A newspaper article turned up today concerning the schools in the Treasure Coast getting ready to incorporate evolution into the classroom lessons. There really isn’t much newsy to the story, but the online reader comment flamewars are certainly entertaining. This story will also likely spark a series of letters to the editor, so be on the lookout for them. You may even want to throw in your own two cents if you are living in that area. One thing you can set the record straight on is this tidbit:
The controversy is creationism as opposed to evolution, said Fran Adams, Indian River County assistant superintendent for curriculum and instruction.
“It’s pretty clear-cut in the textbooks,” Adams said. “(Evolution) is presented as one of many theories, but they don’t get into the other theories.”
I think Adams is on the right track concerning the fact that some folks with literal belief in a religion’s creation story have problems with the science of evolution. But then Adams trips over the word theory, thus confusing the issue a bit. I wonder how the textbooks he is referring to actually phrase the bit about “other theories.” Fact: there are no other scientific theories competing with evolution. None. There are other beliefs and ideas, based in religion, but no other theories. This site gives a good, easy-to-understand explanation concerning the confusion over the word theory (or the intentional misuse of the word).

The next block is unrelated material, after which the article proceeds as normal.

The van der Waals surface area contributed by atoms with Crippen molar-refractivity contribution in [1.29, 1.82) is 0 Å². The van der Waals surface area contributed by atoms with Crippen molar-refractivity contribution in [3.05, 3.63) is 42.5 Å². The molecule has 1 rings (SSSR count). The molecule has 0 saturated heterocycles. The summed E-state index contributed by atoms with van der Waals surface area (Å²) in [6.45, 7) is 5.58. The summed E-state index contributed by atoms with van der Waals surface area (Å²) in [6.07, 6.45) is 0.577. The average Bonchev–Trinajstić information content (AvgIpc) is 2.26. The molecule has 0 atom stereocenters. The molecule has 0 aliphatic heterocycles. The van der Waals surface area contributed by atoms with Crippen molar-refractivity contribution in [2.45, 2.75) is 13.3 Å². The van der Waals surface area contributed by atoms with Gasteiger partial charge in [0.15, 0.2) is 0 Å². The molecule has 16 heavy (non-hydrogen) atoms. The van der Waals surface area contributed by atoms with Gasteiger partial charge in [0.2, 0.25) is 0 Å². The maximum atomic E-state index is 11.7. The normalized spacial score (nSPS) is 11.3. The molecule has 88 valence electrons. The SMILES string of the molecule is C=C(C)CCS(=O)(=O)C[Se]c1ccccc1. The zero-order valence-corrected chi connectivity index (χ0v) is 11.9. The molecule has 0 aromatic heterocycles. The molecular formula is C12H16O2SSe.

Scientific theories are explanations that are based on lines of evidence, enable valid predictions, and have been tested in many ways. In contrast, there is also a popular definition of theory — a “guess” or “hunch.” These conflicting definitions often cause unnecessary confusion about evolution.
Definition: in science, a well-substantiated explanation of some aspect of the natural world.
There is another concern that is a serious and valid one that only gets a brief mention in the article:
But wording in a new education law passed last spring requires the Board of Education to adopt new academic standards by 2011. The Florida Department of Education won’t say if this means revisiting the debate on teaching evolution.
Here is my past post on this subject that goes into much more depth.